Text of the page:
$ioo,ooo,ooo in mint condition, but 2 cents in the condition yours is in.
     
  14. Jun 19, 2006 #13

    FredGarvin

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    Taco Bell hot sauce works wonders for cleaning pennies.
     
  15. Jun 19, 2006 #14

    DaveC426913

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    Well, if it's worth an imaginary amount of money, then I'll just have to imagine it, won't I? :biggrin: :biggrin:
     
  16. Jun 19, 2006 #15

    wolram

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    One day i was out with dad metal detecting in field behind a church, suddenly we were getting hit after hit but the coins were all from other countries, we must have dug up a hundred, for some time we wondered how the heck they got there, ages later we found out that they were coins put in the church collection and the vicar of the time lobed them over the wall into the field.
     
  17. Jun 19, 2006 #16

    JasonRox

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    Yeah, they aren't worth anything.

    The year 1920 is nothing special for the Canadian cents. It's worth about a dollar just like you said, but now that you cleaned it, it's probably worth like 25 cents or less.

    By looking at your pictures, I would guess the grade to be FINE. The FINE grade is listed at 50 cents, and after cleaning, it's usually about 1/5 of the price. You knocked it down to like 10 cents.

    I collect Canadian cents, and I would never buy a cleaned cent. The only way I'd buy one is if I need to fill a hole and it is really expensive, but even then I won't. I never bought one yet, so I don't know how I would. They just look ugly afterwards.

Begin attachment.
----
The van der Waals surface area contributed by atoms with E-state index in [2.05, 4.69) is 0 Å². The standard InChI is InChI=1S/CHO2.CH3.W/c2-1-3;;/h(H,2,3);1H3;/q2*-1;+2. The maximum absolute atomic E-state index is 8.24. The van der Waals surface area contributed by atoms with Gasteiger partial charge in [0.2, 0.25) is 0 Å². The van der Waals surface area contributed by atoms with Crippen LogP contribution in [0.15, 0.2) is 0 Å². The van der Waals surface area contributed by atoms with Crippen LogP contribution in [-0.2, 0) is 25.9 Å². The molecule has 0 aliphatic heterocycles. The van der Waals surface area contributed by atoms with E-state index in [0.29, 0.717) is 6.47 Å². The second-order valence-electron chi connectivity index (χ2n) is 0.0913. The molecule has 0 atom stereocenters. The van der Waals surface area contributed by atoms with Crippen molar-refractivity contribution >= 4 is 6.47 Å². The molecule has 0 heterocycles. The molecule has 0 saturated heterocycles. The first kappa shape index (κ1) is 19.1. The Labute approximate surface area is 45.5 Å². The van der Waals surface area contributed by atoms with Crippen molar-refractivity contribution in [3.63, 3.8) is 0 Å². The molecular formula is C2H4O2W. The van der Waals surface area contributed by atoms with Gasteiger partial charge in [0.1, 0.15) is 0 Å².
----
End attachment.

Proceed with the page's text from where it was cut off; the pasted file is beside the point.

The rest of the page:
On the other hand, if you got a 1923...

    ...but cleaning it would have destroyed it.

    Note: A collector can tell if it has been cleaned.
     
  18. Jun 22, 2006 #17

    DaveC426913

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    Oh well. My fortune lost.

    BTW, thanks Brewnog, the overnight vinegar bath did an excellent job. Now i'm alternating between vinegar and Brasso, and it's coming quite clean.

    Next time maybe rather than cleaning the whole thing, I'll just clean the 4 digit year and leave the rest in its 'beoldened' state.
     
  19. Jun 22, 2006 #18

    DaveC426913

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    Won't be hard with this one. He'll get a hankering for fish & chips, is my guess.

    I didn't have any white vinegar around so I used malt instead...
     
  20. Jun 22, 2006 #19

    mrjeffy321

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    Whenever I want to clean Copper and clean it FAST, I use my good friend, concentrated Hydrochloric acid....12.50 Molar.
    If all goes as planned, you will have one clean penny....if something goes wrong, you won’t have much of a penny at all left to speak of.

    I once tried to clean a penny I had which was black, caked with all sorts of stuff, so much so you could not see the design on the coin. A few drops of HCl later, I learned a valuable (well, I really wouldn’t call it valuable...it only cost me a cent) lesson, if there is even the slightest chance some of the Copper coating is missing, don’t clean with concentrated HCl. A good portion of the Zinc reacted with the HCl, making the penny even uglier than before.